Who doesn’t like a good ghost story? And who doesn’t love British humor and wit, Noel Coward style?
When you combine the two, you have the classic comedy “Blithe Spirit,” now playing at Waukesha Civic Theatre.
Under the expert direction of Carol Dolphin, this show sings with all the delightful dialogue and quirky characters audiences have enjoyed for decades.
The stellar cast handles every clever and challenging bit thrown at it in this thoroughly entertaining show. This is the fourth time I’ve seen “Blithe Spirit,” but none – including one professional performance – have I enjoyed more than this one.
This ensemble cast is utterly comfortable with their Britishness and in their well-to-do surroundings. That’s why the chaos created when a ghost joins the Condomine household is even more hilarious.
When the lights fell on the WCT stage, the scene was well set for the hijinks to follow. The set has vibrancy and life with an art deco vibe provided by the bright, sky blue walls, red accent boards and black and white wall art. It is a handsome, spacious set, with a raised bar area, that gives the characters plenty of space to romp. Jeff Smerz is the show’s master carpenter, while Scott Prox is the scenic designer.
The show features Charles Condomine (Mark Neufang), a writer, and his wife, Ruth (Alyssa Falvey). Charles and Ruth decide to throw a little dinner party to which he invites the local psychic, Madame Arcati (Rebecca Richards), to get material for his new book. He also invites his doctor, Dr. Bradman (Jim Baker), and Bradman’s wife (Mary Rynders) to take part in the evening’s activities.
None of them believe in Arcati, who claims she can conjure up the dead, but all agree it will be fun and exciting to take part in a séance. “I think it’s interesting how easily some people allow themselves to be deceived,” Ruth says.
No one counts on Arcati’s being successful. Yet, she is able to bring back Charles’ first wife, Elvira (Jenny Kosek), who "passed over” seven years earlier. The unexpected development plays havoc with Charles and his current wife. Only Charles can see Elvira, so it appears to others that he is going mad.
Coward creates his comedy about death and dying by not investing too much in the characters and by not allowing too much of an emotional attachment to them. And it works so brilliantly.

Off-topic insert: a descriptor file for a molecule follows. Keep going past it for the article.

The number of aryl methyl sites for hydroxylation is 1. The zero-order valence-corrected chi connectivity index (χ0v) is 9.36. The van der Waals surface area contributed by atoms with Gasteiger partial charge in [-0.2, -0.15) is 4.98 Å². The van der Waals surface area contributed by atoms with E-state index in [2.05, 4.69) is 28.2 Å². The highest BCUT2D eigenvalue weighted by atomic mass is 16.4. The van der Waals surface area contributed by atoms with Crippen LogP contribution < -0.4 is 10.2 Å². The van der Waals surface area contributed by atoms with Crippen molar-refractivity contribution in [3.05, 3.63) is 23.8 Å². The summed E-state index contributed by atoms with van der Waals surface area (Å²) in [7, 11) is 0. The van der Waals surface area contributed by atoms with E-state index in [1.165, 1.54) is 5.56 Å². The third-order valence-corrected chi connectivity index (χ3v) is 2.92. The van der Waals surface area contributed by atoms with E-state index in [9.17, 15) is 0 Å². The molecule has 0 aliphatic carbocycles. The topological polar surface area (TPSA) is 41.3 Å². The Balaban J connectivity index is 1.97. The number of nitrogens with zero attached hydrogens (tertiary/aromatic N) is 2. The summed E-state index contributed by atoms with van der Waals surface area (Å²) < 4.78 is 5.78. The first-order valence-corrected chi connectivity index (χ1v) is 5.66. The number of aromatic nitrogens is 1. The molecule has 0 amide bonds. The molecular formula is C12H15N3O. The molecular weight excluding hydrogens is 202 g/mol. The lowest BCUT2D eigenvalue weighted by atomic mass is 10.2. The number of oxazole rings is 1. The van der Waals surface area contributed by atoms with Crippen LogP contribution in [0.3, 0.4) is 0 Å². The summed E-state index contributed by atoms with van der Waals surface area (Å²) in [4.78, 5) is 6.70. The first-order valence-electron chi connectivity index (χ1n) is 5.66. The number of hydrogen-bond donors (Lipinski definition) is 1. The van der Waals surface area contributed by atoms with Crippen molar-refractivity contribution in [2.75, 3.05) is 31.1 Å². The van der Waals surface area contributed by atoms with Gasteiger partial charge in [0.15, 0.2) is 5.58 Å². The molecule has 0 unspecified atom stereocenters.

Plus, Coward’s language is so rich. Words like “beastly” and “supercilious” drip so deliciously from the tongues of the actors in this show, who have mastered British accents, allowing audiences to enjoy Coward’s cleverness and artful language to the fullest.
The foundation for the play are the performances of Neufang and Falvey, both in very demanding roles, both handled beautifully.
Falvey’s Ruth has to run a gamut of emotions, all while maintaining a proper British attitude. I love how she and Rynders’ Mrs. Bradman exchange excited, girlish glances as the séance is beginning, and giggle nervously at the strange occurrences. She is properly English throughout, even during her fits of rage.
Neufang’s Charles is an exhausting role and so much fun to watch when it’s done well, as it is here. Neufang is like a pinball, bouncing between Charles’ difficult conversations with his deceased wife and his very-much-alive wife, reaching fever pitches of exasperation, irritation and consternation.
“Surely even an ectoplasmic manifestation has a right to expect a little of the milk of human kindness,” he moans.
As a couple, Neufang and Falvey couldn’t be better. They look great together, move about their swank abode with certainty, and carry on marvelous repartee.
While Charles and Ruth are the canvas, it is Richards’ psychic that brings the splashes of color to the play. Her Arcati is most confident in her abilities, revels in her successes and is quite serious about the psychic world. Richards really engages the audience, often facing them for mood-inducing dances that really draw them in to her character. She has great comic timing and, in her colorful, flowing togs, glides like a sailboat across the stage. You can feel her excitement when she learns she has been successful in bringing back a ghost. “A triumph,” she cries. “A genuine materialization.”
Kosek’s Elvira is also a treat to watch. Elvira floats among the living in her ethereal gray gown, draping herself over furniture and casting out caustic one-liners like darts.
Colleen Glatzel as the maid Edith gets a lot of comic mileage out of the small role. Glatzel is delightful as the nervous, overly conscientious servant. The scene in which she is hypnotized by Arcati is hilarious with Glatzel’s wide-eyed wonder and Cockney accent.
Director Dolphin has elicited consistent characters who handle the British accents and mannerisms to the level of professional quality throughout the cast. Also appreciated were the absence of announcements before the show, the apt choice of scene change music and efficient set changes.
If you go
Who: Waukesha Civic Theatre
What: “Blithe Spirit”
When: Through Feb. 19
Where: 264 W. Main St., Waukesha
Tickets/Info: 262-547-0708, waukeshacivictheatre.org